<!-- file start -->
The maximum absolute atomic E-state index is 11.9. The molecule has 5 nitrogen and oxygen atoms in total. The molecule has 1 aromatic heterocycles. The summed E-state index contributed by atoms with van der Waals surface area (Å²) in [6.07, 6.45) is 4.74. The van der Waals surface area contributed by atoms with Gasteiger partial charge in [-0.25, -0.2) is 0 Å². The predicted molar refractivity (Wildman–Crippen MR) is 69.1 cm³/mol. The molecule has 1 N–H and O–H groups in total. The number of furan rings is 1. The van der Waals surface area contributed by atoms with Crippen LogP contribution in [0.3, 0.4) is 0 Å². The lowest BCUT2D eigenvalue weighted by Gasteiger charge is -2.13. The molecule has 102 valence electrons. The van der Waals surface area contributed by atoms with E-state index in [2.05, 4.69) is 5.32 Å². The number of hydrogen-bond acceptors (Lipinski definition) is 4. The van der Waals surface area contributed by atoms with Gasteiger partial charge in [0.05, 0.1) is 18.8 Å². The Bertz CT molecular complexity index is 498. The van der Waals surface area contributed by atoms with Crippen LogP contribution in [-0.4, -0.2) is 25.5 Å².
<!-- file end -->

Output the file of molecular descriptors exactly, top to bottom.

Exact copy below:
The maximum absolute atomic E-state index is 11.9. The molecule has 5 nitrogen and oxygen atoms in total. The molecule has 1 aromatic heterocycles. The summed E-state index contributed by atoms with van der Waals surface area (Å²) in [6.07, 6.45) is 4.74. The van der Waals surface area contributed by atoms with Gasteiger partial charge in [-0.25, -0.2) is 0 Å². The predicted molar refractivity (Wildman–Crippen MR) is 69.1 cm³/mol. The molecule has 1 N–H and O–H groups in total. The number of furan rings is 1. The van der Waals surface area contributed by atoms with Crippen LogP contribution in [0.3, 0.4) is 0 Å². The lowest BCUT2D eigenvalue weighted by Gasteiger charge is -2.13. The molecule has 102 valence electrons. The van der Waals surface area contributed by atoms with E-state index in [2.05, 4.69) is 5.32 Å². The number of hydrogen-bond acceptors (Lipinski definition) is 4. The van der Waals surface area contributed by atoms with Gasteiger partial charge in [0.05, 0.1) is 18.8 Å². The Bertz CT molecular complexity index is 498. The van der Waals surface area contributed by atoms with Crippen LogP contribution in [-0.4, -0.2) is 25.5 Å².